Our Stolen Futurea book by Theo Colborn, Dianne Dumanoski, and John Peterson Myers
 
 

 

 

An excerpt from Chapter 3, Chemical Messengers

 

 
  What is astonishing about vom Saal's wombmate studies is how little it takes to dramatically change the tune. Hormones are exceptionally potent chemicals that operate at concentrations so low that they can be measured only by the most sensitive analytical methods. When considering hormones, such as one of the estradiols, the most potent estrogen, forget parts per million or parts per billion. The concentrations are typically parts per trillion, one thousand times lower than parts per billion. One can begin to imagine a quantity so infinitesimally small by thinking of a gin and tonic made with a drop of gin in a train of tank cars full of tonic. That one drop in a train 6 miles long would be one part in a trillion.

The striking lifelong differences between a pretty sister and ugly sister stem from no more than a 35 parts-per-trillion difference in their exposure to estradiol and a one part-per-billion difference in testosterone. Using the gin and tonic analogy, the pretty sister's cocktail had 135 drops of gin in 1000 tank cars of tonic and the ugly sister's 100 drops-a difference that might not be detectable in a glass much less in a tank car flotilla.

This is a degree of sensitivity that approaches the unfathomable, a sensitivity, vom Saal says, "beyond people's wildest imaginations." If such exquisite sensitivity provides rich opportunities for varied offspring from the same genetic stock, this same characteristic also makes the system vulnerable to serious disruption if something interferes with normal hormone levels -a frightening possibility that first dawned on vom Saal when Theo Colborn called him to talk about synthetic chemicals that could act like hormones.

To appreciate vom Saal's concern, one must understand more about the intricate choreography of events before birth known as sexual differentiation and the key role played by hormones in this developmental ballet. In mice, elephants, whales, humans, and all other mammals as well as in birds, reptiles, amphibians, and fish, the process that creates two sexes from initially unisex embryos is guided by these chemical messengers. They are the conductors that give the cues at the right moment as tissues and organs make now or never choices about the direction of development. In this central drama in which boys become boys and girls become girls, hormones have the starring role.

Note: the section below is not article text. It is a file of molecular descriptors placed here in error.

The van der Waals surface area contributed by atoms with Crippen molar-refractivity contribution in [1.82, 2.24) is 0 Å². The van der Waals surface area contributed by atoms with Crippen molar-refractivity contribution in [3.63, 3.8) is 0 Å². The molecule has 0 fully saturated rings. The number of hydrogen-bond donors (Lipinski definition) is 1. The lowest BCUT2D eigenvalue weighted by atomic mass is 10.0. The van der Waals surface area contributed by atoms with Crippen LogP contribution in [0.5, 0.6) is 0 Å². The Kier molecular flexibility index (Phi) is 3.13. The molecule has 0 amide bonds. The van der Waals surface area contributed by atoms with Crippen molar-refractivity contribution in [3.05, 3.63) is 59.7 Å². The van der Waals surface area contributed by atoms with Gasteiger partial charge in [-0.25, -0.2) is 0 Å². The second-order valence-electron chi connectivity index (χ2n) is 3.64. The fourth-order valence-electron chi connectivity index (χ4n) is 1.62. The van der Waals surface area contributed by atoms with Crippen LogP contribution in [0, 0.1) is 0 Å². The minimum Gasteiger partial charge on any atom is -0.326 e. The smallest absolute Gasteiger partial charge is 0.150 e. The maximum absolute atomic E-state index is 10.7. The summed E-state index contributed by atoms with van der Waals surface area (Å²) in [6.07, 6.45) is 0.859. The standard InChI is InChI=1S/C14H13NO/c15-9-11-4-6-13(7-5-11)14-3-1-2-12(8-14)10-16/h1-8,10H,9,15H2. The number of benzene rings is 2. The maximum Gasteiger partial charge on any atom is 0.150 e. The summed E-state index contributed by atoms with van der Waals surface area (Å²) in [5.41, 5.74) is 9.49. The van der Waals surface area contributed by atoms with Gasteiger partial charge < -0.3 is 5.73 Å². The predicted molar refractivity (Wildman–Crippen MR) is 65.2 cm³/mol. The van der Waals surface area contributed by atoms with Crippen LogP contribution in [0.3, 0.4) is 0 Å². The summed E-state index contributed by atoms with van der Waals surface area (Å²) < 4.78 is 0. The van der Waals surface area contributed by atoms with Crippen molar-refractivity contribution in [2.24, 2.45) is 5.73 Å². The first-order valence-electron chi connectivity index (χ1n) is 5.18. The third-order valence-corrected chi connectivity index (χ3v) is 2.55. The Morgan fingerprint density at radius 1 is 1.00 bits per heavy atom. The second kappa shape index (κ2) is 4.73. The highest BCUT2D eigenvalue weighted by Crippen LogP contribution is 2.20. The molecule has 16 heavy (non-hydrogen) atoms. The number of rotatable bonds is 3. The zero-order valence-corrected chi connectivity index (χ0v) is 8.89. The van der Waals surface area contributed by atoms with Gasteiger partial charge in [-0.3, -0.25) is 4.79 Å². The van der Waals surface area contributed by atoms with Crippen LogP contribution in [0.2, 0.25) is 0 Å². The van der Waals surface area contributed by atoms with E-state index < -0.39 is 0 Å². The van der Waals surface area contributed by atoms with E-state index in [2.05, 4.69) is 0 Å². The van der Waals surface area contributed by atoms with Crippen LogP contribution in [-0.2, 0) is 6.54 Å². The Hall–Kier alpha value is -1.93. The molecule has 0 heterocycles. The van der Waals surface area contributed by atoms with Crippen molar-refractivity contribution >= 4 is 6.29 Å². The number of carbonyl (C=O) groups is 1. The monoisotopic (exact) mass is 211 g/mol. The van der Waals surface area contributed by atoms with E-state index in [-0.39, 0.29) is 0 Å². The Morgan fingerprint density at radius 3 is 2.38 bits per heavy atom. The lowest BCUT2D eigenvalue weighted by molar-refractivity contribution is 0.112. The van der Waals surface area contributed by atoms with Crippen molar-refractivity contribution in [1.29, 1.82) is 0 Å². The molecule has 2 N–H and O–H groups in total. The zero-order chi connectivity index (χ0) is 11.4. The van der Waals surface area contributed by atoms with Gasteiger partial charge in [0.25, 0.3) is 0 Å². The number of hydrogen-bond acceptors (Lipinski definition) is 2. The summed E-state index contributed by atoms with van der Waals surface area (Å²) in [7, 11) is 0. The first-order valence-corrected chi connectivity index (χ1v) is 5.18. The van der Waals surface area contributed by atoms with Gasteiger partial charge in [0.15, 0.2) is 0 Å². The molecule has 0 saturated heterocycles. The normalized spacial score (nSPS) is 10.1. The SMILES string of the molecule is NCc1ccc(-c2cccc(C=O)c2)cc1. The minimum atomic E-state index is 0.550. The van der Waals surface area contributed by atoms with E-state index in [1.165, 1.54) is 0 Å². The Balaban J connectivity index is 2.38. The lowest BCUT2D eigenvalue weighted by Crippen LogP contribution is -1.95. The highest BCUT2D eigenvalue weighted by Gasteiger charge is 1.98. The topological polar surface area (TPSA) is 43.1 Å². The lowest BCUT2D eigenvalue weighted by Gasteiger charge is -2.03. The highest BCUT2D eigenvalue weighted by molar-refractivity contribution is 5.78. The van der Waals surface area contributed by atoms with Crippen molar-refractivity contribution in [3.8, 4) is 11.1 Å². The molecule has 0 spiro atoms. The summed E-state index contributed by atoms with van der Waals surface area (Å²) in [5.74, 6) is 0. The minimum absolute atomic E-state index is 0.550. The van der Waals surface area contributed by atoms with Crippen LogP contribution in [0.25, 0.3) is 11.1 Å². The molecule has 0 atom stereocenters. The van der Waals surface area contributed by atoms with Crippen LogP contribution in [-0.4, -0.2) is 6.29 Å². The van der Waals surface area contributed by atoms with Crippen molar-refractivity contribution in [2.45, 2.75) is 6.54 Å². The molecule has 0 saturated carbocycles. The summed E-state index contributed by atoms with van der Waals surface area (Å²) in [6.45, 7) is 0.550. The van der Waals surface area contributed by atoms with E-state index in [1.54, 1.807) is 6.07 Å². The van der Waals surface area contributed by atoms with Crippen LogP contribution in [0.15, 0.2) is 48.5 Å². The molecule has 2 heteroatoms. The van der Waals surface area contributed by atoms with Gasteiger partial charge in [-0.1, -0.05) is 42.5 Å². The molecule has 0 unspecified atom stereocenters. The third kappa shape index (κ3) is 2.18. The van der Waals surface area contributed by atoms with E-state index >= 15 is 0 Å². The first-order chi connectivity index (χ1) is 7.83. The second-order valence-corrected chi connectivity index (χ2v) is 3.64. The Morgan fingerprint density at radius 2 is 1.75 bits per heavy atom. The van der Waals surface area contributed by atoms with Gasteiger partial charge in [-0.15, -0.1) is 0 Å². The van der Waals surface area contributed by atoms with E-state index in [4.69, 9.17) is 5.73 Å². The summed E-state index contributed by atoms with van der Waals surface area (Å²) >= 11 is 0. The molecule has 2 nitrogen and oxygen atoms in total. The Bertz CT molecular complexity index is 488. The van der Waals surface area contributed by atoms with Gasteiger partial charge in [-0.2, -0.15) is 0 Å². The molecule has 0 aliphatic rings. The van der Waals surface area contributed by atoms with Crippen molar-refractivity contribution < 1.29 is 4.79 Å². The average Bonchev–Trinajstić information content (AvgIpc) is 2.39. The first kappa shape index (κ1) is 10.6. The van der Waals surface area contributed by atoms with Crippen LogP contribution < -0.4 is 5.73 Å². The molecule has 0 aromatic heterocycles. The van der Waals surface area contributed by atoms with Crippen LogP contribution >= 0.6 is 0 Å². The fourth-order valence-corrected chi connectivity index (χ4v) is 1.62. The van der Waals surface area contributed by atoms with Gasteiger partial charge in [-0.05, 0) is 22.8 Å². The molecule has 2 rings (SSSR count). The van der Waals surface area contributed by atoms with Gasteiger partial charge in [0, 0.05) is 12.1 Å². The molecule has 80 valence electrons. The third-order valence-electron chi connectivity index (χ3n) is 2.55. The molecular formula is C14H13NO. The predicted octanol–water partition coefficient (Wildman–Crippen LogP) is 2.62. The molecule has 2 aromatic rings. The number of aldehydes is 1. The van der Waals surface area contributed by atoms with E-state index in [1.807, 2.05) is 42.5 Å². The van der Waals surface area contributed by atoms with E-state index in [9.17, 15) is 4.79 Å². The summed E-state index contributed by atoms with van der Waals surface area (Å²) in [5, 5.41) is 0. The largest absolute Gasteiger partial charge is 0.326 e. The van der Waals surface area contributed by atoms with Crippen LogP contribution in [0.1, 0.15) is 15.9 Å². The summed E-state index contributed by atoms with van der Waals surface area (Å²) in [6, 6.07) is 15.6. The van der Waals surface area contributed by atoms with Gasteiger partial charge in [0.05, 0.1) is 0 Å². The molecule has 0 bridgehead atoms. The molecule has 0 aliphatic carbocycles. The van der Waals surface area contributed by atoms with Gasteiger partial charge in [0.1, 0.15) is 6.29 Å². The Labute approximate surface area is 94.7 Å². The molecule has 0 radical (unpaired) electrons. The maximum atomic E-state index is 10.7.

Our understanding of what determines whether a fertilized egg becomes a male or female is very recent. Before the 20th century, it was widely assumed that the sex of the baby was determined by environmental factors such as temperature.

It was only in 1906 that two scientists -Nettie Marie Stevens and Edmund Beecher Wilson-independently noted that each cell in women had two X chromosomes while men always had an X and a Y, an observation that led to the theory that the number of X chromosomes determined sex. In the past decade, researchers have finally established that it is a gene on the Y chromosome rather than the number of X chromosomes that determine sex.

As most of us learned in high school biology, the eggs produced by the mother all carry one X chromosome, and that the sperm from the father carry either an X or a Y chromosome. The sex of the baby hangs in the balance as the sperm burst out of the starting gate and race against each other in the reproductive marathon. If this most primordial of athletic events were broadcast like the Boston Marathon, we might hear that three Ys are neck and neck at the entrance to the cervix, but an X is making a move on the outside in the push into the uterus. A field of 75 million sperm have been pushing hard-sweeping their tails back and forth in steady swimming motions, but in the biological equivalent of Heartbreak Hill, many are beginning to flag as they enter the fallopian tube leading from the top of the uterus. It's a tight race right to the finish line, but in the final seconds one racer thrusts ahead of the others. At the finish line of this race, an egg awaits the victor, rather than a crown of laurel, as it crashes through. If the Y-carrying sperm gets to the egg first, the baby, who has XY chromosomes, will be a boy. If the first sperm to the egg carries an X, the XX chromosome will produce a girl.

Such stories about the race between the Xs and the Ys for the egg left many of us with the impression that the outcome was all in the genetic instructions carried by the sperm. If the sperm delivered a Y, bingo, it was a boy-what unfolded between conception and birth was all more or less automatic and dictated by that genetic blueprint. In fact, the process is much more complex. The sex-determining gene in that Y chromosome has only a quick walk-on part in the elegant and wondrous process through which boys become boys.

 

 

 

 

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